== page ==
Cal Poly Pomona is the first university in the CSU system to adopt the use of a renewable-diesel formula that dramatically lowers the amount of greenhouse gases given off by campus vehicles and equipment by 80 percent.
The renewable diesel, which has been tested and approved by the Air Resources Board and the state Water Resources Board, is comparable in cost to petroleum-derived diesel but produces far fewer pollutants.
The renewable diesel is being used in vehicle fleets in Long Beach, San Diego, San Francisco, Oakland, Carlsbad and Walnut Creek. Fleet managers in Alameda and San Juaquin counties are reporting that vehicles using the renewable diesel require less maintenance.
“The university continues to push for sustainable practices in every aspect of the campus,” said Monika Kamboures, Cal Poly Pomona’s sustainability coordinator. “Now we can add the benefits of renewable diesel fuel to our efforts for cleaner air.”
Refined mostly from recycled fats and oils, renewable diesel is chemically identical to petroleum-derived diesel and can be used without making any modifications to engines. Renewable diesel also has been engineered to maximize engine performance. In tests, renewable diesel outperformed petroleum-based diesel and bio-diesel fuel.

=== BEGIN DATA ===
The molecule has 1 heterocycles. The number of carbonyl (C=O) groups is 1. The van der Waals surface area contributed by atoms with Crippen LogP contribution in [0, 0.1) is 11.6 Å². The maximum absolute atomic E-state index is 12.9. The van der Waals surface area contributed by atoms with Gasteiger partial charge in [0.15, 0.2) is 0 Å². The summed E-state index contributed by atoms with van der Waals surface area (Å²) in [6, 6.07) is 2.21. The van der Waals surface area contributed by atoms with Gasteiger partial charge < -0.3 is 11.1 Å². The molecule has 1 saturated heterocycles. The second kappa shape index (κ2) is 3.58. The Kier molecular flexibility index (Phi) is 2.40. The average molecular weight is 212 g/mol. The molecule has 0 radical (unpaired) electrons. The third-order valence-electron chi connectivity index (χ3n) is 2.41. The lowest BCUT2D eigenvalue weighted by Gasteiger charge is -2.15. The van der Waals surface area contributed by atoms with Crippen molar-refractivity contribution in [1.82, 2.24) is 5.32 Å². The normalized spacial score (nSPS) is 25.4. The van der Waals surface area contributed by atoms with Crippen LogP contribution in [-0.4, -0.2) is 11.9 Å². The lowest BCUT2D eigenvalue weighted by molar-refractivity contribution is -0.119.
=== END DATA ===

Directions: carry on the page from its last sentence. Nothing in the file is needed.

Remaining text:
The California Air Resources Board found that renewable diesel lowered the emission of particulate matter, greenhouse gases, nitrogen oxide and carbon monoxide.
“The switch to renewable diesel is a clear win for Cal Poly Pomona, the environment, and the community,” said Jeremy Model (’19, business administration), who led the effort to change from petroleum-based diesel when he was an undergraduate. “It is an immediate and cost-competitive solution to decrease emissions and improve local air quality.”
Model noticed the benefits of renewable diesel after filling up his truck at a gas station near campus. When Model accelerated the truck, he did not see a plume of black smoke that is a telltale sign of petroleum-based diesel. He later suggested to Kamboures that the university should consider switching to renewable diesel.
Model, who is the renewable products supply project coordinator at Neste U.S. Inc., an oil and natural gas company based in Houston, Texas, still takes an interest in sustainability at his alma mater.
“This is a very exciting time for sustainability at Cal Poly Pomona,” said Model. “I am proud to have been part of the process to switch from diesel-powered engines to cleaner-burning renewable diesel.”
Vehicles ranging from street sweepers to tow trucks and equipment used by crews in Landscape Services are using the cleaner-burning renewable diesel.